Student, teacher viewpoints differ on use of online literary resources

Student, teacher viewpoints differ on use of online literary resources

Yoon Kim and Augie Mikell

With 15 minutes before the start of class, a student scrambles to open his Chromebook and immediately jumps onto his Sparknotes bookmark. As the clock continues to tick, his eyes skim faster and faster across the screen, trying to cram everything written into his head. Suddenly, the dreaded sound of the ringing bell. He anxiously steps into the classroom with a lump in his throat, praying that Sparknotes won’t let him down.

Sophomore Sarah Groose is one of numerous students at South who use online resources, such as Shmoop and Sparknotes to help her in class. According to Groose, she uses Sparknotes for English because it helps her navigate through more complicated texts, such as those written by Shakespeare.

“I am really bad at translating [Shakespeare’s] writing into [common] English, so [Sparknotes] really helps,” Groose said. “A lot of times I don’t get all the points or I’ll read it again and I’m like, ‘Oh, I totally missed this big event and I don’t even know it happened,’ so it helps me pass my tests.”

According to junior Drew Feldstein, another student at South who uses Sparknotes, he believes that using these online resources responsibly does not violate the rules of academic dishonesty at South.

“If [the student is] using [Sparknotes] as a complete substitute, then it’s insufficient for studying,” Feldstein said. “But [if they’re] using [Sparknotes] as a minor, makeshift study guide just to touch over some things before the quiz or test, then I don’t think there’s anything wrong with that.”

Although Feldstein views using Sparknotes as acceptable as long as the individual uses them appropriately, he also believes that the permission for using Sparknotes or any other online resource ultimately depends on the teacher and their rules.

“I think the teacher has a right to [permit or forbid the use of Sparknotes] because it’s their class [and] their rules,” Feldstein said. “The students should abide by what they say, and I think the teachers are setting these rules for the betterment of the students. If [the teacher thinks] that Sparknotes is inefficient, then that’s their opinion and I think that students should value the teacher’s opinion more than [their own].”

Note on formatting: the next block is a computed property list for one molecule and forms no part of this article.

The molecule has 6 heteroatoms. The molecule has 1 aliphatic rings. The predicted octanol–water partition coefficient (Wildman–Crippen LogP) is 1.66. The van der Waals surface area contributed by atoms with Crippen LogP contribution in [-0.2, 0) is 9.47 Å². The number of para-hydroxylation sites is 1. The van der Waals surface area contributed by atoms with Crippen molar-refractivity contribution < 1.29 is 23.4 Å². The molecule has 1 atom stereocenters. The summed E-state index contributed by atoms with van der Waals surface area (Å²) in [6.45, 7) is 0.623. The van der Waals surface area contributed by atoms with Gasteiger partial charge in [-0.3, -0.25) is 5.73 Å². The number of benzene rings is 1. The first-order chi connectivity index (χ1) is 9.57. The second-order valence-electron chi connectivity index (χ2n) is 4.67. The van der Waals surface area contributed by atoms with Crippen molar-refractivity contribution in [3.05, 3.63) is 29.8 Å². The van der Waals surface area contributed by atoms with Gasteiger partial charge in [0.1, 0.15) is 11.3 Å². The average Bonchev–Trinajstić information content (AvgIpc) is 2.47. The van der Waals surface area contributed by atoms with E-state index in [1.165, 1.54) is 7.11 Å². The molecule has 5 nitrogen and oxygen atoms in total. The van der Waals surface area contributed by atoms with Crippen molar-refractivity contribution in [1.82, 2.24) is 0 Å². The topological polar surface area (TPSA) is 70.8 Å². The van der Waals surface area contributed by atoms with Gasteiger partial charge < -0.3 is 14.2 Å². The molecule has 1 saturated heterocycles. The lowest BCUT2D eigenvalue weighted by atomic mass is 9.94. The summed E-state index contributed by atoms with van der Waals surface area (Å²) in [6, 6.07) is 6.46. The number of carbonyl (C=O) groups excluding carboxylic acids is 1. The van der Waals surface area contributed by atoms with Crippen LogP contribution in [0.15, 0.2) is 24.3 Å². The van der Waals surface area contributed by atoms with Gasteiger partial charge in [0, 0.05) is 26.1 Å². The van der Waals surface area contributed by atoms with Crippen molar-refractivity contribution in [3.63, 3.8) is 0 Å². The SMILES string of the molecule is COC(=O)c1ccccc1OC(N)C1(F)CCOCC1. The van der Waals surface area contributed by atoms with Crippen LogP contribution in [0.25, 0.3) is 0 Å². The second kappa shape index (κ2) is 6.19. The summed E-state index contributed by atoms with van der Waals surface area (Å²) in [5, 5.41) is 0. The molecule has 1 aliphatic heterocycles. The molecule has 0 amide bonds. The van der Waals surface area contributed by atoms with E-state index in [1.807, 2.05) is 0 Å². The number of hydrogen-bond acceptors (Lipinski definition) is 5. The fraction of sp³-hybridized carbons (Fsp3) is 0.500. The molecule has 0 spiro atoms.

Similar to Feldstein, freshman Kevin Meier agrees that Sparknotes should not be used as a substitute for reading the real texts assigned in class. According to Meier, the online resource should be utilized for more pointed and specific reasons.

“I think if you’re using [Sparknotes] in a way that violates what you’re supposed to be doing — like you were supposed to read but you just look at the notes instead — I think that goes against [the assignment],” Meier explained. “But I think if you just need to have reference or [want] to get a new perspective, I don’t think it violates [academic honesty policies].”

Despite these online resources having helped students such as Groose and Feldstein in their classes, senior Isabel Spingola says she isn’t a fan. According to Spingola, she chooses not to use Sparknotes because she believes it’s too drawn-out in detail.

“A lot of people use the excuse that Sparknotes is shorter than reading the actual book or actual chapters that we have to read,” Spingola said. “In my opinion, I don’t think it’s shorter and actually think it’s pretty lengthy. It’s a significant amount where I feel like it’s more worth it to read the book and get my way through reading the chapter instead of using Sparknotes to sum up the chapter for me.”

Along with Spingola, English teacher Robert Wysocki says that he doesn’t want his students to use these online resources in his class. However, Wysocki does support a part of Shmoop known as College 101, which is designed to help students going into college.

“There’s a section of [Shmoop] where it gives kids advice on their college essays,” Wysocki said. “That is helpful as a starting point because it has a list of sample essays that are posible pitfalls to avoid.”

On the other hand, English teacher John Allen has a different viewpoint. According to Allen, he opposes these online resources and believes that using such websites detracts from his students’ learning.

“I understand that there would be a tendency to use [online resources],” Allen said. “However, I firmly believe that they short-circuit learning in one of the most important things a human needs to learn, which is how to use language well, how to read complex expression, and, most importantly, how to enjoy a beautiful form of art: literature.”

According to Allen, online resources take away the beauty of learning through experience. He thinks that when a student turns to Sparknotes, the translated version conveys a lackluster interpretation of the art of storytelling, and the student is at a disadvantage because the writing has lost its style.

“When we are reading a novel, we’re reading the intentional construction of power, beautiful language and the experience of that artful language and storytelling is what is unique to books and literature,” Allen said. “If you go to Sparknotes or No Fear Shakespeare, the art of language and the art of storytelling has been stripped from the text completely, and now you are not experiencing and learning how to appreciate and enjoy [the writing].”